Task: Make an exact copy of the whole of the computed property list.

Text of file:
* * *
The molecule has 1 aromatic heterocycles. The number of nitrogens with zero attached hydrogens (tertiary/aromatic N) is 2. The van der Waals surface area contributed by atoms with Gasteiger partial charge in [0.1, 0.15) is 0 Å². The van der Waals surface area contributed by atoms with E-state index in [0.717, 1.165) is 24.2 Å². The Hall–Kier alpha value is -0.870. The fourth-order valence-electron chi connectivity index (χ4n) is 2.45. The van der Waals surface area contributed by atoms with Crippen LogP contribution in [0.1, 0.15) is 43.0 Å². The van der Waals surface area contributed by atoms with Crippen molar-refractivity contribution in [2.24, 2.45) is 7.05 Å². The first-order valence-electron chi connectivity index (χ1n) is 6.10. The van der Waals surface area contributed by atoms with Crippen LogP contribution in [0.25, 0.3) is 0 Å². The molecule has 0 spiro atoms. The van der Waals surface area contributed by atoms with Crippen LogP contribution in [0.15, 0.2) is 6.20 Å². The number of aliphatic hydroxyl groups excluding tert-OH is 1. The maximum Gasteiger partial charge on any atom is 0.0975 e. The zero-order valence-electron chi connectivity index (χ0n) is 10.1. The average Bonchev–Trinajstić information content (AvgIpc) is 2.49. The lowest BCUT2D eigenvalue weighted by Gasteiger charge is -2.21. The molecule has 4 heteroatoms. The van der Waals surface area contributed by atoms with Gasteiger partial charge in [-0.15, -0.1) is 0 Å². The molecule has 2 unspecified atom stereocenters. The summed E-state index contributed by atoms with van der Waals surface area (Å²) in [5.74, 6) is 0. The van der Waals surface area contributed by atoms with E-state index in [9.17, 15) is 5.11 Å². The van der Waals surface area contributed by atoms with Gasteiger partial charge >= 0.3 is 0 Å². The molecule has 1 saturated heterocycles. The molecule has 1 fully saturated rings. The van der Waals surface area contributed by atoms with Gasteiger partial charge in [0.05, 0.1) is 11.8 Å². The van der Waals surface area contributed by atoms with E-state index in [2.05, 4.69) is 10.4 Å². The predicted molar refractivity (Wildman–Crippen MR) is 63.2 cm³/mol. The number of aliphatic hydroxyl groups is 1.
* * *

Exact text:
The molecule has 1 aromatic heterocycles. The number of nitrogens with zero attached hydrogens (tertiary/aromatic N) is 2. The van der Waals surface area contributed by atoms with Gasteiger partial charge in [0.1, 0.15) is 0 Å². The van der Waals surface area contributed by atoms with E-state index in [0.717, 1.165) is 24.2 Å². The Hall–Kier alpha value is -0.870. The fourth-order valence-electron chi connectivity index (χ4n) is 2.45. The van der Waals surface area contributed by atoms with Crippen LogP contribution in [0.1, 0.15) is 43.0 Å². The van der Waals surface area contributed by atoms with Crippen molar-refractivity contribution in [2.24, 2.45) is 7.05 Å². The first-order valence-electron chi connectivity index (χ1n) is 6.10. The van der Waals surface area contributed by atoms with Crippen LogP contribution in [0.25, 0.3) is 0 Å². The molecule has 0 spiro atoms. The van der Waals surface area contributed by atoms with Crippen LogP contribution in [0.15, 0.2) is 6.20 Å². The number of aliphatic hydroxyl groups excluding tert-OH is 1. The maximum Gasteiger partial charge on any atom is 0.0975 e. The zero-order valence-electron chi connectivity index (χ0n) is 10.1. The average Bonchev–Trinajstić information content (AvgIpc) is 2.49. The lowest BCUT2D eigenvalue weighted by Gasteiger charge is -2.21. The molecule has 4 heteroatoms. The van der Waals surface area contributed by atoms with Gasteiger partial charge in [-0.15, -0.1) is 0 Å². The molecule has 2 unspecified atom stereocenters. The summed E-state index contributed by atoms with van der Waals surface area (Å²) in [5.74, 6) is 0. The van der Waals surface area contributed by atoms with E-state index in [9.17, 15) is 5.11 Å². The van der Waals surface area contributed by atoms with Gasteiger partial charge >= 0.3 is 0 Å². The molecule has 1 saturated heterocycles. The molecule has 1 fully saturated rings. The van der Waals surface area contributed by atoms with Gasteiger partial charge in [0.05, 0.1) is 11.8 Å². The van der Waals surface area contributed by atoms with E-state index in [2.05, 4.69) is 10.4 Å². The predicted molar refractivity (Wildman–Crippen MR) is 63.2 cm³/mol. The number of aliphatic hydroxyl groups is 1.